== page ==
In the meantime, I'll need to shave off a few more details from the Westerfield body. The F&C underframe is too small to fit the Westerfield kit. So I'll file down the fishbelly understill instead. The fishbelly side sills are separate parts, so I won't need to use those. I'll keep looking for an appropriate roof, and see if I can dig up more pictures/information.

I decapitated a Westerfield kit

Well, de-roofed it anyway. It was a bit of a challenge because the New Haven double-sheathed box car is a one piece body so I was cutting through a large chunk of resin. It's so thick at that point that it now has a flat 'roof.'

I had an extra steel sheathed roof from an F&C kit, but I found it's too narrow. I cut it down the middle, because I figured I can fill in the middle easier (since it's under the running board), but it may be too much space. We'll see. Some other F&C kits look like they've got roofs that will work, I'll see if I can get one of them.

In the meantime, I'll keep modifying and detailing the rest of the kit while I work on the NH single-sheathed box car as well. I really don't have enough New Haven rolling stock built, although these wouldn't have been the most common...

Saturday, July 16, 2011


T-2-b at Whiting Street Yard

OK, it's been about a week since the last update. Jessica is in Florida with her grandparents, so we've been reorganizing the house and painting the downstairs. We also took a quick 2-day trip to Newport, RI to ride the dinner (lunch) train, as well as visit the mansions of Edward Julius Berwind of Berwind-White Coal (The Elms), Alva Vanderbilt (Marble House), and Cornelius Vanderbilt II (The Breakers).

At the beginning of this post you see a new aquisition, one of two T-2-b switchers that were assigned to New Britain until around 1947. It will need a little work, but runs very well. I haven't been able to verify when the 44-tonners replaced the T-2-b's in New Britain, but I have photos of these in 1947, and the earliest photo of a 44-tonner I have is 1949. Here's another shot looking down the tracks:

And this is an overview of the Whiting Street Yard:

All of the trackwork is in. The frogs haven't been powered yet, and I have not ordered the supplies to actuate the turnouts with servos yet. Right now they can be manually switched (and there's on Blue Point I used for testing that you can see in the last picture.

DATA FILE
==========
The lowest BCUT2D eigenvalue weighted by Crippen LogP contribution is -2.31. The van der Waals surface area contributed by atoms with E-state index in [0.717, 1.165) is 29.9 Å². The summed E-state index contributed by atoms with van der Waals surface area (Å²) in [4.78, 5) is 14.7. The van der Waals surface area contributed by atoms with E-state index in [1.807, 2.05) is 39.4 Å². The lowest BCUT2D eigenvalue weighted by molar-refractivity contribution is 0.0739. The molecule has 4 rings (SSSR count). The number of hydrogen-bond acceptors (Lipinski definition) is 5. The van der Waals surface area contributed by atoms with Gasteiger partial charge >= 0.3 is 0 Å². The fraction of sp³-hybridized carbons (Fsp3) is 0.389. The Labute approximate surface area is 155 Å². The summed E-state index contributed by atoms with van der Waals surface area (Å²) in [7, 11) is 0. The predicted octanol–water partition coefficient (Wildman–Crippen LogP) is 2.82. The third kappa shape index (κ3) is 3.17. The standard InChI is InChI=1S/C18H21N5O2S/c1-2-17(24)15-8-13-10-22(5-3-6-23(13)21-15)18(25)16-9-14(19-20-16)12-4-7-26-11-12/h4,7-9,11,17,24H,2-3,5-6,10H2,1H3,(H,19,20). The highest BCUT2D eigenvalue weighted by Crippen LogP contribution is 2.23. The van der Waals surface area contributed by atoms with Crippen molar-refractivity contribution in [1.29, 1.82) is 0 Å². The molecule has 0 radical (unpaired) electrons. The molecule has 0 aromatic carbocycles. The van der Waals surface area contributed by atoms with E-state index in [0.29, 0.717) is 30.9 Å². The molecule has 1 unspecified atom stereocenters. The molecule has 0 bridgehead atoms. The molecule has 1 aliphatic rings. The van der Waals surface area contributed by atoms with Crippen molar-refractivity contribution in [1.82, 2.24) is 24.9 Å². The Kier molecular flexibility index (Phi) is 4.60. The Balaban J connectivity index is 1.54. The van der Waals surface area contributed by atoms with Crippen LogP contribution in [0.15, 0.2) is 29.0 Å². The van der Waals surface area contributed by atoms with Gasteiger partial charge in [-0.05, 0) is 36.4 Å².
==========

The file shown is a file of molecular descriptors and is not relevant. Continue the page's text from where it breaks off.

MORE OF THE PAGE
It's not anywhere close to prototypical in design. I'll build a brick freight house flat for the two tracks next to the wall. The third track is storage, and the two tracks in the other direction represent team tracks. With the 44-tonner or the T-2-b you can fit two cars on the switchback. So far it's been an interesting module to operate.

Chris stopped by last week to run a train and help cut the last piece needed for the helix. It's an odd shaped piece to connect the second level to the Berlin Branch.

The turnouts have arrived at the hobby shop, so I'll be picking them up today. We still have at least two days of work around the house, but hopefully I'll get to them later in the week. The plan is to complete laying track in staging as well as the second helix.

Thursday, July 7, 2011

New Model

Well, progress on the layout continues. I've completed cutting off the remaining corners on the helix that still needed to go. I've also laid another course of helix.

Chris stopped by last week to check out the progress and help cut the track for the lift-out. We had a few minor issues, but it's working very well. I had originally installed some alignment pins (basically just small metal rods, originally shelf holders from an Ikea bookcase), but I found that they aren't necessary.
 There will be pictures by the end of the week of the progress.